HOUSTON — Storm surge is often the greatest danger to coastal residents and their homes during a hurricane, according to the National Hurricane Center.
But what exactly is storm surge, and what makes it so dangerous?
The National Hurricane Center describes storm surge as an abnormal rise of water generated by a storm, over and above the predicted astronomical tides. This is different than storm tide which is the rise in water level due to the combination of storm surge and the astronomical tide.
This rise in water can cause extreme flooding in coastal areas. NHC officials say this can be made even worse if it coincides with normal high tides.
The resulting surge in water level can reach 20 feet or more in some cases.
Hurricane officials said Hurricane Katrina is the prime example of how deadly and damaging storm surge can be. They attributed at least 1,500 deaths during Katrina as a result of storm surge, both directly and indirectly.
What causes storm surge?
NHC officials explain that a storm surge happens when water is being pushed toward the shore by the force of the winds moving cyclonically around the storm.
The potential of a storm surge depends on several factors including storm intensity, forward speed, size, angle of approach to the coast, central pressure, and the shape and characteristics of coastal features such as bays and estuaries, according to the NHC.
The width and the slop of the continental shelf also factors into the storm surge with a shallow slope producing a greater storm surge versus a steep one.
The NHC said battering waves can also increase the damage caused by storm surge especially for buildings not specifically designed to withstand those forces.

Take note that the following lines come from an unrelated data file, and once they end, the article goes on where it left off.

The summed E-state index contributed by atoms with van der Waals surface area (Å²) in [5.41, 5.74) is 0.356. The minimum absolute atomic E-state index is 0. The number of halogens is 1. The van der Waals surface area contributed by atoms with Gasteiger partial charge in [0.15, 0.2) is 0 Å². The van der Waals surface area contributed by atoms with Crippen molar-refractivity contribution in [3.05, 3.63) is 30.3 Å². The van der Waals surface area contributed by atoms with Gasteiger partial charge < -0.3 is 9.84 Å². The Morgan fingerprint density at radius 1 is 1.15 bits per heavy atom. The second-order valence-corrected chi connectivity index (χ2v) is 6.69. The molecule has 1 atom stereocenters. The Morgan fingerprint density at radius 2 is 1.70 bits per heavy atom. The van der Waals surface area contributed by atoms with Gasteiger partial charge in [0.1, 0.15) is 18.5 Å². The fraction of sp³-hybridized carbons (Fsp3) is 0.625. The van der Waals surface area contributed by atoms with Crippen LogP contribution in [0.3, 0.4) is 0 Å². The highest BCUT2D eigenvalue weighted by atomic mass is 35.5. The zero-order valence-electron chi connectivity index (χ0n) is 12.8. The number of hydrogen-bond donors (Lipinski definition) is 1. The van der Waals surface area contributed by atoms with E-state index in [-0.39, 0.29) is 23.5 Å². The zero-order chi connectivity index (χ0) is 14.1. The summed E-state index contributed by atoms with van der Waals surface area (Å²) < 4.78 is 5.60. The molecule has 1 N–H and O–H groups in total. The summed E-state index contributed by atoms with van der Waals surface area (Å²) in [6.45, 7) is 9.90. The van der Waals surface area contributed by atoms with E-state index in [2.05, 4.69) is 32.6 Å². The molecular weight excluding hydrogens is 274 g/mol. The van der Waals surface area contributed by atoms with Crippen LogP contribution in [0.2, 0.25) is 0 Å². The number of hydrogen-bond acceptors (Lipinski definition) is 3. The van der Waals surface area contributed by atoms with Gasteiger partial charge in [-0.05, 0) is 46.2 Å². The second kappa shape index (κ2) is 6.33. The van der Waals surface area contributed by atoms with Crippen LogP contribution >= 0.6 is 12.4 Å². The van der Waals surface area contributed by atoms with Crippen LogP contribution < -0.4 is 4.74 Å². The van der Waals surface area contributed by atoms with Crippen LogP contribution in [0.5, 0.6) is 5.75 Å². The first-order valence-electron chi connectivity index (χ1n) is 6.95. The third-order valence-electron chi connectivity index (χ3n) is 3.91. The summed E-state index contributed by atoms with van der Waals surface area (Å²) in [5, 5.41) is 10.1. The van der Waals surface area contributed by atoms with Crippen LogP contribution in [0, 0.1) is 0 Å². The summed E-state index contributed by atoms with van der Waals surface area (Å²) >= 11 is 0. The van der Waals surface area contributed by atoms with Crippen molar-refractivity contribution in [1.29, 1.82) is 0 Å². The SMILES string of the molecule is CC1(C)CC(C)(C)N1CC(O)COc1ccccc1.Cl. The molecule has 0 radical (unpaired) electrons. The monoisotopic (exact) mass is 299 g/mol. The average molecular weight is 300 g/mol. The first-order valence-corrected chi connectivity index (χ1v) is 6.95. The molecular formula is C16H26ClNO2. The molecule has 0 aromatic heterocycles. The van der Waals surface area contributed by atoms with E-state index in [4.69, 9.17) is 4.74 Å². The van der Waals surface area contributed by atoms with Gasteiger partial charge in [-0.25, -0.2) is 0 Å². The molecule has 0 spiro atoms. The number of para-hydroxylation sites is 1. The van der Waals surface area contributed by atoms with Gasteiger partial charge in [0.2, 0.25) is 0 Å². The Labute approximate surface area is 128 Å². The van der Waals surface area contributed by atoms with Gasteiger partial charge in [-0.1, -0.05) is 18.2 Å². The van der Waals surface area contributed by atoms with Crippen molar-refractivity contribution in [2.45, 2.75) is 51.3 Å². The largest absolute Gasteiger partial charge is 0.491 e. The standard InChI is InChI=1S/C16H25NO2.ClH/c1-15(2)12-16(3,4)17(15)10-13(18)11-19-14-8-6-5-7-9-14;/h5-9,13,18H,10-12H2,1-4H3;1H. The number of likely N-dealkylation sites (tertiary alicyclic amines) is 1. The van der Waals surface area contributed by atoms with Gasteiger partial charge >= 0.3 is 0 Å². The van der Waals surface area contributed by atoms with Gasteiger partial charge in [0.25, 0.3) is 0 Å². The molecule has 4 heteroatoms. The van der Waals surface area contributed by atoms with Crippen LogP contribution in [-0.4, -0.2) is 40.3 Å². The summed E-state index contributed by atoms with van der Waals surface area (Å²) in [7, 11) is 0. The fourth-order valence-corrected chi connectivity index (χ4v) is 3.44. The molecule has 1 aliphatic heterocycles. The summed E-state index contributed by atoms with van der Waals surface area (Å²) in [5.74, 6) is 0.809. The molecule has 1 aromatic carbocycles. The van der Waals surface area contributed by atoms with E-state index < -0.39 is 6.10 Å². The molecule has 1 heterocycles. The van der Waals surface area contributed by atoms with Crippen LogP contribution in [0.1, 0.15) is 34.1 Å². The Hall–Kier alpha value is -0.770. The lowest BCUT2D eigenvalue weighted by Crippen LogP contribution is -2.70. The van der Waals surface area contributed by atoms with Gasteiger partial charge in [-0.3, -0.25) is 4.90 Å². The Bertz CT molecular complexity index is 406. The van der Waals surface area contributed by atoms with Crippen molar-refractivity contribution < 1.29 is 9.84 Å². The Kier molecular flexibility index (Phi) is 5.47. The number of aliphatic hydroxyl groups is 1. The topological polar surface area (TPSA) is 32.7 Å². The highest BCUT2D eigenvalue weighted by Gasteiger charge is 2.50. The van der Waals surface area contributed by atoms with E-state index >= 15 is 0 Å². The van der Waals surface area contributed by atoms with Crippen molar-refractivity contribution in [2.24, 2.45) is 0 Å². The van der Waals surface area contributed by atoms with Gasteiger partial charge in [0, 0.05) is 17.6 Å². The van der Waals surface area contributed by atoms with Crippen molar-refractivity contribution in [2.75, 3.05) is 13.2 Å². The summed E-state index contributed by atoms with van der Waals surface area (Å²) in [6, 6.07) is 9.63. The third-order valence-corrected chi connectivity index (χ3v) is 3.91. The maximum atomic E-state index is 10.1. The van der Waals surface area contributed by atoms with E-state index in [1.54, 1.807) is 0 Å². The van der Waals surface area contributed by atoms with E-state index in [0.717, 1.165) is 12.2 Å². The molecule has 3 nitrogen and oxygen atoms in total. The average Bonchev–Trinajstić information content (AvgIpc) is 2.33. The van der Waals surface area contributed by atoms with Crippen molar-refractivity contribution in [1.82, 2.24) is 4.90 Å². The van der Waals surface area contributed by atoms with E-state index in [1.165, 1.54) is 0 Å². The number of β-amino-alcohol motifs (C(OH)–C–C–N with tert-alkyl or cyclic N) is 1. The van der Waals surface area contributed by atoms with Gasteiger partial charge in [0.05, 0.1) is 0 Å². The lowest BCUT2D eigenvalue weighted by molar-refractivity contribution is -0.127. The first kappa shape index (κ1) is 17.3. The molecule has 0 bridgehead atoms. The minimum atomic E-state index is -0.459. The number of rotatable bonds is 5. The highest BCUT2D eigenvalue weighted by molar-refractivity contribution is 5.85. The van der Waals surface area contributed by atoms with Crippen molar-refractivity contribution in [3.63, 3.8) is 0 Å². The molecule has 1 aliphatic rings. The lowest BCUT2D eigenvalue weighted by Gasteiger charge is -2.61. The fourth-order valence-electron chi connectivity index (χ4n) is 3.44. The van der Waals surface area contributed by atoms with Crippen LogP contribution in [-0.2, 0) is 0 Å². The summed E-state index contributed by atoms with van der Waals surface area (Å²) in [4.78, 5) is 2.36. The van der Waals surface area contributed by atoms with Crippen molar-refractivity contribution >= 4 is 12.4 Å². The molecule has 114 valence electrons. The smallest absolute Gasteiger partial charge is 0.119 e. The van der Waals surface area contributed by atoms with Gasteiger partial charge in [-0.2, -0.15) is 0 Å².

The storm surge, along with waves and currents, can also severely damage marinas and boats in confined harbors.
The storm surge can also lead to erosion with cause damage to buildings and their foundations.
It is different than flash flooding, which the National Weather Service/NOAA describes as being caused by heavy or excessive rainfall in a short period of time, generally less than six hours.
That rainfall can cause rivers and streams to overflow, covering streets with several inches of water.
Flash floods can happen within minutes or a few hours of excessive rainfall.
Just six inches or water can stall your car, and 12 inches of water can sweep your car away.
Storm surge of the 1900 Galveston hurricane
The NHC said by the time the storm reached the Texas coast on Sept. 8 it was a Category 4 hurricane.
The storm was the deadliest weather disaster in United States history with 8 to 15 foot storm tides inundating Galveston Island, according to NHC.
The storm tides were said to be responsible for 8,000 deaths with $30 million in estimated property damaged.